I really do feel like the undergrad you attend is significantly weighed in the MS process. I went to some backwoods SUNY that is best known for its Education/Music programs.
I forgot to mention this in my post; this is quite true in my experience as well, more at some schools than others. My fiance and I both went to a well-respected public college, but nothing fancy. She had very high numbers (I think it was 3.95/3.95/40 MCAT, which is 99.8 percentile) and good extras (lots of volunteering and experience in medicine, as both her parents were doctors) and didn't even get interviews from a lot of the Ivy league schools - Yale, Columbia, Harvard - though she did at Duke, Chicago, and some other biggies. Her friend who went to a very prestigious private college had lower numbers and fewer extras, but snagged interviews at Yale and Harvard.
Some of the schools are much more numbers focused than others. Part of the reason there is there is really no iron law of USNews rankings where you absolutely must take the top scores/GPA's you can get. It's not the med schools aren't ranked, it's that (1) those rankings are a lot less consequential for the lives of most of the graduates and (2) the rankings mostly wind up being based on prestige and the research produced by the schools, not by the incoming MCAT scores of the students. Research bears almost nothing on the lives of the majority of students who have no interest in medical research; what matters to students is the ability of the school to place students in the specialties they want (although there are of course students who don't want to be specialists). This ability is somewhat correlated with the prestige of the school, and indeed the really competitive specialties usually require involvement in research beforehand, which is easier to get at major research schools. But there are plenty of schools that are not fancy research schools that place a very high percentage of students into desirable specialties, so regardless of prestige those schools are very good options for the students.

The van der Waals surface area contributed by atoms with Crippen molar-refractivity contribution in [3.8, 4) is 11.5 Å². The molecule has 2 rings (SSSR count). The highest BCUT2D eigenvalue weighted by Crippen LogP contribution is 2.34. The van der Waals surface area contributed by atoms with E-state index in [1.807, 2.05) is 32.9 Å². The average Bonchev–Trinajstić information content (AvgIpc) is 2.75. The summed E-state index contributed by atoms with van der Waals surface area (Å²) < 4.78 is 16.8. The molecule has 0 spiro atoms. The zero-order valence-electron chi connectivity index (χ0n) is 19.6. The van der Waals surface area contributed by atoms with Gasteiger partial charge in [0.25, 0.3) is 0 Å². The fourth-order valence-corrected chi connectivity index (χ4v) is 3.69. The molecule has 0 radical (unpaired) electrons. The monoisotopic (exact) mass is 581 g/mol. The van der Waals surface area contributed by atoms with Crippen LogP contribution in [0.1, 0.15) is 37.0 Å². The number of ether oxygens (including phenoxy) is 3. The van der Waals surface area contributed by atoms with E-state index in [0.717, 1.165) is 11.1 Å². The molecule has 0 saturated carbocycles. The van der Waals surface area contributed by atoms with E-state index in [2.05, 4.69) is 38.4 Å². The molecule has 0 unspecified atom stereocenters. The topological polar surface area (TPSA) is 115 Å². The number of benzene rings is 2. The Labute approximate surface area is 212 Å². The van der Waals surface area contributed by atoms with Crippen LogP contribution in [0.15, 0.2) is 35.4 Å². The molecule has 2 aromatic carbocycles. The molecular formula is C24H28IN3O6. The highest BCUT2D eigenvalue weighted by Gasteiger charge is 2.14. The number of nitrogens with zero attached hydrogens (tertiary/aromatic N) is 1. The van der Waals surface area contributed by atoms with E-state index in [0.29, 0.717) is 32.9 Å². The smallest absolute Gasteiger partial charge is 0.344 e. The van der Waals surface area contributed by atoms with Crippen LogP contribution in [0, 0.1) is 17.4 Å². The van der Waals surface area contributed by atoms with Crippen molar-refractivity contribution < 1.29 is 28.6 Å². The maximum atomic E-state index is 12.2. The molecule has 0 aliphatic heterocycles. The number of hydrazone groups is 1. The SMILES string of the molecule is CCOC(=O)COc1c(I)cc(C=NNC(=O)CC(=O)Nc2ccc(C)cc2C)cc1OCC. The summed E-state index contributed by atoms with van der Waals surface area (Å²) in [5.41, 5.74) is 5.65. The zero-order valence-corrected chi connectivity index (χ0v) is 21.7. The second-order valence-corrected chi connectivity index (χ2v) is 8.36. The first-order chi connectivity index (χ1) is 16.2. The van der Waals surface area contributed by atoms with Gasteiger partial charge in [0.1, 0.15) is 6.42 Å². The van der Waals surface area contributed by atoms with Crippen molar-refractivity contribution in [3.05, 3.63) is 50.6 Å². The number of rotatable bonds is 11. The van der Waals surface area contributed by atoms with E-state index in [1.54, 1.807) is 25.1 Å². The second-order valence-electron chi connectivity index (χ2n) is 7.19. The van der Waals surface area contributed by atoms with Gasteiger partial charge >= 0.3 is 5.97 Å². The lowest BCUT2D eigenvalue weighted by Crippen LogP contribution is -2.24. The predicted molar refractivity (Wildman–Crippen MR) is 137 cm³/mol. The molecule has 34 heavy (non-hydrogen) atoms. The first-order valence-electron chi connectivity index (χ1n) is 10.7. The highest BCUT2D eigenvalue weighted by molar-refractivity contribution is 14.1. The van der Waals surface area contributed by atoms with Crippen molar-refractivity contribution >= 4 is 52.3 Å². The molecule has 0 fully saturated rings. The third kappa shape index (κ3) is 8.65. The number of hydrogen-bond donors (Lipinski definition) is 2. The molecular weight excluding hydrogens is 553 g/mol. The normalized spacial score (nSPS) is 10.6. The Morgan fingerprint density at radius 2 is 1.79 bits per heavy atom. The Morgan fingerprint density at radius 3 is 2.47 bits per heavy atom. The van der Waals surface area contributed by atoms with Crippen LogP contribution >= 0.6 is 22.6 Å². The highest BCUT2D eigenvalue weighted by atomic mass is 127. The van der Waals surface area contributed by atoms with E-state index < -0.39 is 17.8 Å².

The undergrad prestige thing, honestly, is part of the wider fact that med school admissions (I mean top med school admissions, not regular public school med admissions) are a lot tougher for students of lower income backgrounds than are law school admissions. Anyone can get good grades, and it doesn't matter where. The LSAT can be learned by getting like 30 practice tests for $50. Do both of those and bam, you've got at least everywhere outside Yale and probably Stanford.
Med school, though, basically sets before you a bunch of tasks that are possible for anyone but way, way easier if you come from an upper middle class background. Shadowing opportunities? Much easier if you have relatives who are doctors. All the forced volunteering? Much easier if you don't have to work concurrently. MCAT? My fiance was scoring high 20s before a $2000 Kaplan course. And of course there's the prestigious undergrad, and socioeconomic diversity is not a serious goal of most top UG's. (I think the Crimson said last year that financial aid records suggested about 70% of Harvard UG's came from families in the top 10-20% income wise. Some, like Dartmouth, take this stuff more seriously.) Oh, and there's the fact that applying to med school - if you're applying to the prestigious top med schools - costs literally thousands of dollars. You wind up attending interviews on two or three week notice, paying thousands of dollars for last-minute plane tickets, hotels, cabs, application fees, etc.
Of course the flip side of all this is, as I said, unless you want to be a researcher or just hunger for DAT PREFTIGE, prestige of medical schools is not terribly important to the students attending them.